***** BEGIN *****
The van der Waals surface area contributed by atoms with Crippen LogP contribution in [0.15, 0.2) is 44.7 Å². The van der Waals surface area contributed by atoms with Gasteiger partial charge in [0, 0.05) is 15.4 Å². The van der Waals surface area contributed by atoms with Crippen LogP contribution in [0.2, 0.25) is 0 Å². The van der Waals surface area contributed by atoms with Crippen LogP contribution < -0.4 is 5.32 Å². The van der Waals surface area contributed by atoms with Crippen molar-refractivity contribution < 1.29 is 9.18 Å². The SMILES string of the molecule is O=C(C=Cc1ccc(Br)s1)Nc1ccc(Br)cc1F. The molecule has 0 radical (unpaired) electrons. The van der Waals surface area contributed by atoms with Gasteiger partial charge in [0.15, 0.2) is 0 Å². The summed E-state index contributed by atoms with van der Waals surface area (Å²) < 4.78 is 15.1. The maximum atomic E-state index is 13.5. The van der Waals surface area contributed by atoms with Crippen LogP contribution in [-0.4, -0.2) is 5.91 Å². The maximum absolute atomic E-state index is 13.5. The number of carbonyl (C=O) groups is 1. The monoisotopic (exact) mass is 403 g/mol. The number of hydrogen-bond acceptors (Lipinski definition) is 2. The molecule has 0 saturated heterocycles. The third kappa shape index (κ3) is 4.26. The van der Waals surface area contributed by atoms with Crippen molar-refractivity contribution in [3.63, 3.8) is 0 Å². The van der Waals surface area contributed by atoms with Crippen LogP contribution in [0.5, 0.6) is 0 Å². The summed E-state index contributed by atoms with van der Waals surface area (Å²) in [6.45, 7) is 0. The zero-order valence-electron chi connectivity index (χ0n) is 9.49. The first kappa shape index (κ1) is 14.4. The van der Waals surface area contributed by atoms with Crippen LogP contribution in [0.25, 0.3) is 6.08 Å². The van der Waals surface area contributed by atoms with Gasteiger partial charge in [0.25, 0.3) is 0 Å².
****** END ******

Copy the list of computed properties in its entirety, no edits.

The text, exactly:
The van der Waals surface area contributed by atoms with Crippen LogP contribution in [0.15, 0.2) is 44.7 Å². The van der Waals surface area contributed by atoms with Gasteiger partial charge in [0, 0.05) is 15.4 Å². The van der Waals surface area contributed by atoms with Crippen LogP contribution in [0.2, 0.25) is 0 Å². The van der Waals surface area contributed by atoms with Crippen LogP contribution < -0.4 is 5.32 Å². The van der Waals surface area contributed by atoms with Crippen molar-refractivity contribution < 1.29 is 9.18 Å². The SMILES string of the molecule is O=C(C=Cc1ccc(Br)s1)Nc1ccc(Br)cc1F. The molecule has 0 radical (unpaired) electrons. The van der Waals surface area contributed by atoms with Gasteiger partial charge in [0.15, 0.2) is 0 Å². The summed E-state index contributed by atoms with van der Waals surface area (Å²) < 4.78 is 15.1. The maximum atomic E-state index is 13.5. The van der Waals surface area contributed by atoms with Crippen LogP contribution in [-0.4, -0.2) is 5.91 Å². The maximum absolute atomic E-state index is 13.5. The number of carbonyl (C=O) groups is 1. The monoisotopic (exact) mass is 403 g/mol. The number of hydrogen-bond acceptors (Lipinski definition) is 2. The molecule has 0 saturated heterocycles. The third kappa shape index (κ3) is 4.26. The van der Waals surface area contributed by atoms with Crippen molar-refractivity contribution in [3.63, 3.8) is 0 Å². The van der Waals surface area contributed by atoms with Crippen LogP contribution in [0.5, 0.6) is 0 Å². The summed E-state index contributed by atoms with van der Waals surface area (Å²) in [6.45, 7) is 0. The zero-order valence-electron chi connectivity index (χ0n) is 9.49. The first kappa shape index (κ1) is 14.4. The van der Waals surface area contributed by atoms with Crippen LogP contribution in [0.25, 0.3) is 6.08 Å². The van der Waals surface area contributed by atoms with Gasteiger partial charge in [0.25, 0.3) is 0 Å².